Guest post by Gerald Aungst
Adjunct lecturer at the University of Iowa’s Belin-Blank Center, and Gifted Support Teacher at the Cheltenham School District in Pennsylvania
The Belin-Blank Center moderates a Gifted Teachers’ Listserv, where educators from all over Iowa, the United States, and the world share resources, information, and support related to gifted education. This post originated on our listserv by Gerald Aungst, who graciously agreed to share his thoughts on our blog, as well. All opinions belong to the author and do not necessarily reflect the position of the Belin-Blank Center or University of Iowa.
Anyone who has had to sit through a meeting or training session about a topic which you understand well knows the feeling. You want to get on with it and move into something new and different. You want something useful. You want something meaningful.
And yet the idea persists in schools that when a student masters a skill quickly or already understands a topic we are introducing to the rest of the class, the best thing we can give that advanced learner is more of the same. “Oh, you finished the math worksheet already? Here’s another one with more problems to do.” Or “You wrote that 5-paragraph essay already? Well, then I guess your next essay needs to be 10 paragraphs.”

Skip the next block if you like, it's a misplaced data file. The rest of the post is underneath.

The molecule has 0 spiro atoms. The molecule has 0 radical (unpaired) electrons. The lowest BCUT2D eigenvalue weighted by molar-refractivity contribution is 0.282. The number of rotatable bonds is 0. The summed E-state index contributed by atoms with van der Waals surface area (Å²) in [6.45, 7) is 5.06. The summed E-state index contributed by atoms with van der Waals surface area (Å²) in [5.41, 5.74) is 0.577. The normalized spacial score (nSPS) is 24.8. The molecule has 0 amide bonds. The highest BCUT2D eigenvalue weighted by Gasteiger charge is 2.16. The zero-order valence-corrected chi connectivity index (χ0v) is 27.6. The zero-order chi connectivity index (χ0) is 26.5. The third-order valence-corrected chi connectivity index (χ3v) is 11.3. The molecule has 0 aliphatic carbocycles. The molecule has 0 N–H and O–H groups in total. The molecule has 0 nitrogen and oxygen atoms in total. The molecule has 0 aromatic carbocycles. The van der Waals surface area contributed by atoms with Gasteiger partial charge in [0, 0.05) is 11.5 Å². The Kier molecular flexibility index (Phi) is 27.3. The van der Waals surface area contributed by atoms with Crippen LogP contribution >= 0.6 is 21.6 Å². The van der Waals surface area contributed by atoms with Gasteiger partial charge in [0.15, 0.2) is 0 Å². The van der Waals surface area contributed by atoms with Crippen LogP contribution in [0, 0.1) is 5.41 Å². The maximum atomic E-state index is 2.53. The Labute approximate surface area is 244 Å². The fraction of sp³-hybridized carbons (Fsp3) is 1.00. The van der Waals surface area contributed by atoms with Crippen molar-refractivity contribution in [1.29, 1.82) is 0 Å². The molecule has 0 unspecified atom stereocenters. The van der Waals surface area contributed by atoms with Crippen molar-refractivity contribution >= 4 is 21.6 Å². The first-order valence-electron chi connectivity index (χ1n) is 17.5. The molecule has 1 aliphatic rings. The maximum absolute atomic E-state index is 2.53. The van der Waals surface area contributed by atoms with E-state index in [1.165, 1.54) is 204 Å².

There is a place for honing and maintaining a difficult skill. Professional basketball players keep practicing free throws. Professional musicians keep practicing scales. But we need to ask if “more of the same” is the best option for a student with the limited time we have them in school.
Do you have colleagues or administrators who don’t see the value of giving advanced learners new, different things so they can continue to learn and grow? Here are a few resources to help you make your case.
Start with the NAGC position statements, which include references to relevant studies:
The Acceleration Institute has abundant resources on different options for acceleration. This brief policy summary, for example, has some great talking points for administrators. For more comprehensive explanations and a thorough review of extensive research on the topic, share A Nation Empowered to show why acceleration works.
Differentiation is another way to help students who may know some of the material in advance or who pick it up quickly. For quick overviews check out 7 Reasons Why Differentiated Instruction Works and What Works for Differentiating Instruction in Elementary Schools (many of these ideas are adaptable to middle and high school learners as well).
And of course Susan Winebrenner’s book Teaching Gifted Kids in Today’s Classroom is full of strategies for differentiating and accelerating for advanced learners, backed up by decades of experience and research.
For more posts by Gerald Aungst, visit his website at geraldaungst.com.
If you are an educator looking for professional learning opportunities to help you better teach and understand gifted children, be sure to check out the Belin-Blank Center’s extensive list of courses and workshops on programming and curriculum. Each course corresponds to one of the educational strands necessary for the Iowa Talented and Gifted Endorsement and will help you develop your expertise in the new NAGC-CEC Teacher Preparation Standards in Gifted and Talented Education. For more information, visit belinblank.org/educators.